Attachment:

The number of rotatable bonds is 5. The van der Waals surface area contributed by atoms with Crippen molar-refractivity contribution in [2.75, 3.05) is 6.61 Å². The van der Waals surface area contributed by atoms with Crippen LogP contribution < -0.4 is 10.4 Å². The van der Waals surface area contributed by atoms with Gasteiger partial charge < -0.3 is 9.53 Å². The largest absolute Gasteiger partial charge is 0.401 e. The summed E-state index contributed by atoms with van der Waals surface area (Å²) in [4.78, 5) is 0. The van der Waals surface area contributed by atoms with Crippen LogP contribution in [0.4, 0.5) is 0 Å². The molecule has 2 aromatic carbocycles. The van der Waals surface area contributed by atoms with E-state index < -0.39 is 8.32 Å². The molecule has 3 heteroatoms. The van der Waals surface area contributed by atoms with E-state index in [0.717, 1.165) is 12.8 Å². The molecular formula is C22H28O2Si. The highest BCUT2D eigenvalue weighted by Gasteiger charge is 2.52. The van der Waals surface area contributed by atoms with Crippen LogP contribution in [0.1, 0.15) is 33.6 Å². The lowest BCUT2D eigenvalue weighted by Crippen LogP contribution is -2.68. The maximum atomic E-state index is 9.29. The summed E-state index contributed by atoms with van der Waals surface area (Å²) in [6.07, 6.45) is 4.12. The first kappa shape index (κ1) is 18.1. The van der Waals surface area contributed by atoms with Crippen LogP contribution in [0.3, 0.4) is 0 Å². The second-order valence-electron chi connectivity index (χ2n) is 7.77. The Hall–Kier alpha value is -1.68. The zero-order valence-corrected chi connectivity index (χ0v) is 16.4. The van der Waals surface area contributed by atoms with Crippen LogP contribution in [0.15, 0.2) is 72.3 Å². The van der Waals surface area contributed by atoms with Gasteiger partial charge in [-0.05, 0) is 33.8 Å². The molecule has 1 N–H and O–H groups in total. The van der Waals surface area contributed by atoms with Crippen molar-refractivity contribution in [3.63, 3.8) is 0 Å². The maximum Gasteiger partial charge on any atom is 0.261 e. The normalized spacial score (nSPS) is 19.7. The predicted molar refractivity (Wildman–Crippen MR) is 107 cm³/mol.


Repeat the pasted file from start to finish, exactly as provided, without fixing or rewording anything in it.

The number of rotatable bonds is 5. The van der Waals surface area contributed by atoms with Crippen molar-refractivity contribution in [2.75, 3.05) is 6.61 Å². The van der Waals surface area contributed by atoms with Crippen LogP contribution < -0.4 is 10.4 Å². The van der Waals surface area contributed by atoms with Gasteiger partial charge < -0.3 is 9.53 Å². The largest absolute Gasteiger partial charge is 0.401 e. The summed E-state index contributed by atoms with van der Waals surface area (Å²) in [4.78, 5) is 0. The van der Waals surface area contributed by atoms with Crippen LogP contribution in [0.4, 0.5) is 0 Å². The molecule has 2 aromatic carbocycles. The van der Waals surface area contributed by atoms with E-state index < -0.39 is 8.32 Å². The molecule has 3 heteroatoms. The van der Waals surface area contributed by atoms with E-state index in [0.717, 1.165) is 12.8 Å². The molecular formula is C22H28O2Si. The highest BCUT2D eigenvalue weighted by Gasteiger charge is 2.52. The van der Waals surface area contributed by atoms with Crippen LogP contribution in [0.1, 0.15) is 33.6 Å². The lowest BCUT2D eigenvalue weighted by Crippen LogP contribution is -2.68. The maximum atomic E-state index is 9.29. The summed E-state index contributed by atoms with van der Waals surface area (Å²) in [6.07, 6.45) is 4.12. The first kappa shape index (κ1) is 18.1. The van der Waals surface area contributed by atoms with Crippen LogP contribution in [0.3, 0.4) is 0 Å². The second-order valence-electron chi connectivity index (χ2n) is 7.77. The Hall–Kier alpha value is -1.68. The zero-order valence-corrected chi connectivity index (χ0v) is 16.4. The van der Waals surface area contributed by atoms with Crippen LogP contribution in [0.15, 0.2) is 72.3 Å². The van der Waals surface area contributed by atoms with Gasteiger partial charge in [-0.05, 0) is 33.8 Å². The molecule has 1 N–H and O–H groups in total. The van der Waals surface area contributed by atoms with Crippen molar-refractivity contribution in [3.63, 3.8) is 0 Å². The maximum Gasteiger partial charge on any atom is 0.261 e. The normalized spacial score (nSPS) is 19.7. The predicted molar refractivity (Wildman–Crippen MR) is 107 cm³/mol.